Andrew W. Kahrl

Associate Professor


Field & Specialties

African American
20th Century US


Ph.D., Indiana University (2008)

B.A., Kenyon College (2001)

My research focuses on the social, economic, and environmental history of land use, real estate development, and racial inequality in the 20th century United States.  I teach courses on modern African American history, race and real estate, the civil rights movement, and the history of urban America.  I am the author of The Land Was Ours: How Black Beaches Became White Wealth in the Coastal South (UNC Press), which was awarded the 2013 Liberty Legacy Foundation Award from the Organization of American Historians.  I have published articles in the Journal of American History, Journal of Urban History, Journal of Southern History, Journal of Social History, Southern Cultures, and Critical Sociology.  My forthcoming book, Free the Beaches! How America's Shores Became a Battleground over Race and Rights in the 1970s (Yale University Press), will be published in spring 2018.  In addition to my work on the history of coastal America, I am conducting research on discriminatory property tax assessments, predatory tax lien speculation, and the struggles of African American property owners from Reconstruction to the present. 



The Land Was Ours: How Black Beaches Became White Wealth in the Coastal South




“Investing in Distress: Tax Delinquency and Predatory Tax Buying in Urban America,” Critical Sociology, 43 (March 2017), 199-219


“The Power to Destroy: Property Tax Discrimination in Civil Rights-Era Mississippi,” Journal of Southern History, 82 (Aug. 2016), 579-616


“Fear of an Open Beach: Public Rights and Private Interests in 1970s Coastal Connecticut,” Journal of American History, 102 (Sept. 2015), 433-62


“Capitalizing on the Urban Fiscal Crisis: Predatory Tax Buyers in 1970s Chicago,” Journal of Urban History (2015), DOI: 10.1177/0096144215586385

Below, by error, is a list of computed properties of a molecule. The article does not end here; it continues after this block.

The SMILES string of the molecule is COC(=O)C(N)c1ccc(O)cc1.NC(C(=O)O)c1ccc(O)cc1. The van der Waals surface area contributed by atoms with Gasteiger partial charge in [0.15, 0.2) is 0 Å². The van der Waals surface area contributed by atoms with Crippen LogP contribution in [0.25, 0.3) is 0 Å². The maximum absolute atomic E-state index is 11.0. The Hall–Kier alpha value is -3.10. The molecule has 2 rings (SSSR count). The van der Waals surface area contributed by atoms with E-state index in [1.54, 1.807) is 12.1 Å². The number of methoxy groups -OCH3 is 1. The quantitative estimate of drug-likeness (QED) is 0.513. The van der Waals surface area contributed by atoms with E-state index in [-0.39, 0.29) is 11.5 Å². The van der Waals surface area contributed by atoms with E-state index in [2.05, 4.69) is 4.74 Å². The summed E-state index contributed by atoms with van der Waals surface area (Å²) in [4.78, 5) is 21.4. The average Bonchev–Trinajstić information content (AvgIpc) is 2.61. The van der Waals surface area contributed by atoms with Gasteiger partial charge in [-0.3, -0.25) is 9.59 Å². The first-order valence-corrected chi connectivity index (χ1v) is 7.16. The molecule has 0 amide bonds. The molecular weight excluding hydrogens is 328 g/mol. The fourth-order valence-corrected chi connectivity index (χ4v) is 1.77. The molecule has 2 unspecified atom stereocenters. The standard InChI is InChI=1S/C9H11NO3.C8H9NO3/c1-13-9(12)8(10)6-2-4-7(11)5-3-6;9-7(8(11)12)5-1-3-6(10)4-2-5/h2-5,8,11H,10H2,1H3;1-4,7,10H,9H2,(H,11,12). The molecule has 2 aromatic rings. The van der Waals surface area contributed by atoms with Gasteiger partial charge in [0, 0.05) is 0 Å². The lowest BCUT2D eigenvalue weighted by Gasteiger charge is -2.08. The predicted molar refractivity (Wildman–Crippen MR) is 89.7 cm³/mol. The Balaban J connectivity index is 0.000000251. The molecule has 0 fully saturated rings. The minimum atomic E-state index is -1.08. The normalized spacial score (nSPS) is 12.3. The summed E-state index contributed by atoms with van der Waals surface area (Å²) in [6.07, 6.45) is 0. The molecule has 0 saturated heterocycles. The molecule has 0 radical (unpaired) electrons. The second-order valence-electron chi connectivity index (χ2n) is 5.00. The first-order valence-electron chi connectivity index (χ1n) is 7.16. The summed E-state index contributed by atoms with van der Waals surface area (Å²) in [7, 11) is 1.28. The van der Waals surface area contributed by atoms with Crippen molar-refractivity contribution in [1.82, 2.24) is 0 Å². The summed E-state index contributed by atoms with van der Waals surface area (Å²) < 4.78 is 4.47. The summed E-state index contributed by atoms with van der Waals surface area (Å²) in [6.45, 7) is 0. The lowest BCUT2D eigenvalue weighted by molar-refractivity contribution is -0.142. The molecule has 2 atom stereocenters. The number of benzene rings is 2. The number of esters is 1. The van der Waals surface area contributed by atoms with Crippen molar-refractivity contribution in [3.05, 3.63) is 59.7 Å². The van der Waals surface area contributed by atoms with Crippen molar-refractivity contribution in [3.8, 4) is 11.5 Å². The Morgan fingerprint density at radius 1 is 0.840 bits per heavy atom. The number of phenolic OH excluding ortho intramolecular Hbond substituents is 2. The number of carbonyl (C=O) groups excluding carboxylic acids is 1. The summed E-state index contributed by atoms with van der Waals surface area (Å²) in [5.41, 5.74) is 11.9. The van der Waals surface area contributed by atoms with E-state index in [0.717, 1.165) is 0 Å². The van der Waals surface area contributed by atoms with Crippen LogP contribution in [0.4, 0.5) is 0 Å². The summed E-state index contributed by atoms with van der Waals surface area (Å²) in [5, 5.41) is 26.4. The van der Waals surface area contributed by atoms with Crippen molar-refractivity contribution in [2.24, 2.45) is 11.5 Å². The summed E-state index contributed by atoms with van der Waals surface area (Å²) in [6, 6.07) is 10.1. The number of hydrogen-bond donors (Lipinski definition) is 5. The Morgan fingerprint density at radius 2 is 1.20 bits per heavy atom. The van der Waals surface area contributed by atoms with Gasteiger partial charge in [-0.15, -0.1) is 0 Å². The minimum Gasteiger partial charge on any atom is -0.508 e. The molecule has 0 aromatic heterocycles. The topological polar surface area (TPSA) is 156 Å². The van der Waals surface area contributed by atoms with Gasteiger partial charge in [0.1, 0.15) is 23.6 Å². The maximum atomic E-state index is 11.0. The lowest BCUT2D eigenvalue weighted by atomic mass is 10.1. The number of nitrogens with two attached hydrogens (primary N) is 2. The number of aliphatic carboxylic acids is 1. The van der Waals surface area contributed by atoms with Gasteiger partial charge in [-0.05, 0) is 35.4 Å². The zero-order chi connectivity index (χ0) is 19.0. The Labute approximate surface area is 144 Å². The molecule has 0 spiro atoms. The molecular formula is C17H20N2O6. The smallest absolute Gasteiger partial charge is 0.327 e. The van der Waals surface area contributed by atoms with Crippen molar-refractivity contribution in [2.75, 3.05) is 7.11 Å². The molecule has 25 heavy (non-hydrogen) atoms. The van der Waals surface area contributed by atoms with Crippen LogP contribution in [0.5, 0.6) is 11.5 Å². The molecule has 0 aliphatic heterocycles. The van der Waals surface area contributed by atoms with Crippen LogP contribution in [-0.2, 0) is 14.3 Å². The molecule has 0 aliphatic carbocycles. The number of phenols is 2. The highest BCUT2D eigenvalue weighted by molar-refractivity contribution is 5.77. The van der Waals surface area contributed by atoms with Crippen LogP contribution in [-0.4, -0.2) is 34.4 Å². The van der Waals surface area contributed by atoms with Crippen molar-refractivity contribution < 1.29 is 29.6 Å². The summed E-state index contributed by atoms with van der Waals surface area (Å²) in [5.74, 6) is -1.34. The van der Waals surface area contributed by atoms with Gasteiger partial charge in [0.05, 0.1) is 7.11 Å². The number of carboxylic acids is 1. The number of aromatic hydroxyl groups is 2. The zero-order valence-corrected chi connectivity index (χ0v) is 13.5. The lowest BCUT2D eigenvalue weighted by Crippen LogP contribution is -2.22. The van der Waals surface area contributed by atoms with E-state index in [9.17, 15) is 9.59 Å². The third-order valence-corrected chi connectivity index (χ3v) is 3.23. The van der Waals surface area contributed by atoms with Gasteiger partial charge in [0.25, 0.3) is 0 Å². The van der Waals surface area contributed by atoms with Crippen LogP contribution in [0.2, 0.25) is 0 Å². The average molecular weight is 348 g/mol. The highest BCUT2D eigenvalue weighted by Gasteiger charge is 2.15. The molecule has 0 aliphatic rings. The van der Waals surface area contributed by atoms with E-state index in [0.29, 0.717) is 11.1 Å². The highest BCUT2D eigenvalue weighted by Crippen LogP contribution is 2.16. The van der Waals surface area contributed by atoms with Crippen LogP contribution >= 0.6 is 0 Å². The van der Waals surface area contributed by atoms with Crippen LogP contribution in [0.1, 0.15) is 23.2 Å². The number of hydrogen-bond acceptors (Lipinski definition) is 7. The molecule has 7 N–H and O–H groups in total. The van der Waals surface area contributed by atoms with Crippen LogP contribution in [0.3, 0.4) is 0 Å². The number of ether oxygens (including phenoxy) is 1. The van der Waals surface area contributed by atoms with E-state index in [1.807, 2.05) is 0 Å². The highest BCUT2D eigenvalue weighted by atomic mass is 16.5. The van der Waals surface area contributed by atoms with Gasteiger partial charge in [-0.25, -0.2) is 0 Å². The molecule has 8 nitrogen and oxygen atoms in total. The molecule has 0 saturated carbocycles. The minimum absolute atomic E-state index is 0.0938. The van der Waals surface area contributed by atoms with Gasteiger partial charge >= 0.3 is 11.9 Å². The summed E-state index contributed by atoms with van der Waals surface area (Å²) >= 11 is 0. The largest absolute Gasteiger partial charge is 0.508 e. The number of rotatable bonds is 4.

“The Sunbelt’s Sandy Foundation: Coastal Development and the Making of the Modern South,” Southern Cultures, 20 (Fall 2014), 24-42


“The ‘Negro Park’ Question: Land, Labor, and Leisure in Pitt County, North Carolina, 1920-1930,” Journal of Southern History, 79 (Feb. 2013), 113-42


“Sunbelt by the Sea: Governing Race and Nature in a Twentieth-Century Coastal Metropolis,” Journal of Urban History, 38 (May 2012), 488-508


“The Political Work of Leisure: Class, Recreation, and African American Commemoration at Harpers Ferry, West Virginia, 1881–1931,” Journal of Social History, 42 (Oct. 2008), 57-77


“‘The Slightest Semblance of Unruliness’: Steamboat Excursions, Pleasure Resorts, and the Emergence of Segregation Culture on the Potomac River, 1890–1920,” Journal of American History, 94 (March 2008), 1108-36


Essays in Edited Collections


“Numbers and New Negroes at the Beach: At Work and Play Outside the Black Metropolis,” in Escape from New York: The New Negro Renaissance beyond Harlemed. Davarian L. Baldwin and Minkah Makalani (University of Minnesota Press, 2013), pp. 335-60

Awards & Honors

2013 Liberty Legacy Foundation Award (Organization of American Historians) For best book on the civil rights struggle from the beginnings of the nation to the present


Charles A. Ryskamp Research Fellowship, American Council of Learned Societies


Sheila Biddle Ford Foundation Fellowship, W. E. B. Du Bois Institute for African and African American Research, Harvard University


Recent Doctoral Recipients Fellowship, Andrew W. Mellon Foundation and American Council of Learned Societies


Dissertation Completion Fellowship, Andrew W. Mellon Foundation and American Council of Learned Societies


2007 Louis Pelzer Memorial Award (Organization of American Historians) For best essay by a candidate for a graduate degree on any topic or period in United States history

Courses Taught

African American History since 1865

From Redlined to Subprime: Race and Real Estate in the US

The History of the Civil Rights Movement

Race and Inequality in America (seminar)

The Black Metropolis: African Americans and the City (seminar)

Land and Power in America (seminar)

Corcoran Department of History
University of Virginia
Nau Hall - South Lawn
Charlottesville, VA 22904


(434) 924-7147
(434) 924-7891
M-F 8am to 4:30pm
Department Contacts